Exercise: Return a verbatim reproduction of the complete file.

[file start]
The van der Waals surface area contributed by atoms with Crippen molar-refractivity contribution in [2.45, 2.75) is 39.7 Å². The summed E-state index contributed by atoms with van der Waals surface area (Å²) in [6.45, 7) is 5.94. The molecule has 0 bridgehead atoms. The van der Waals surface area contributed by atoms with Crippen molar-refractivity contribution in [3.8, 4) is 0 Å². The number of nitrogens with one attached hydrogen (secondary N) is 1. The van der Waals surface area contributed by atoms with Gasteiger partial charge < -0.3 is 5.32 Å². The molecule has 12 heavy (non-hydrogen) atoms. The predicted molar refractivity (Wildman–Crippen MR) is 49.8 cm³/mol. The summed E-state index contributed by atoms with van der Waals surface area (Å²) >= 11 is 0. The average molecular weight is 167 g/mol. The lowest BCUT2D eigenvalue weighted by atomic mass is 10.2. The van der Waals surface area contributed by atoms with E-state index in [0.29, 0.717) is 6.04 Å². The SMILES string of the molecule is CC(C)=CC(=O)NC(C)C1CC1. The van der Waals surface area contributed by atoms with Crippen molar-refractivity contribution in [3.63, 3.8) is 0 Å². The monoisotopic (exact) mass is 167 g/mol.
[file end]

The van der Waals surface area contributed by atoms with Crippen molar-refractivity contribution in [2.45, 2.75) is 39.7 Å². The summed E-state index contributed by atoms with van der Waals surface area (Å²) in [6.45, 7) is 5.94. The molecule has 0 bridgehead atoms. The van der Waals surface area contributed by atoms with Crippen molar-refractivity contribution in [3.8, 4) is 0 Å². The number of nitrogens with one attached hydrogen (secondary N) is 1. The van der Waals surface area contributed by atoms with Gasteiger partial charge < -0.3 is 5.32 Å². The molecule has 12 heavy (non-hydrogen) atoms. The predicted molar refractivity (Wildman–Crippen MR) is 49.8 cm³/mol. The summed E-state index contributed by atoms with van der Waals surface area (Å²) >= 11 is 0. The average molecular weight is 167 g/mol. The lowest BCUT2D eigenvalue weighted by atomic mass is 10.2. The van der Waals surface area contributed by atoms with E-state index in [0.29, 0.717) is 6.04 Å². The SMILES string of the molecule is CC(C)=CC(=O)NC(C)C1CC1. The van der Waals surface area contributed by atoms with Crippen molar-refractivity contribution in [3.63, 3.8) is 0 Å². The monoisotopic (exact) mass is 167 g/mol.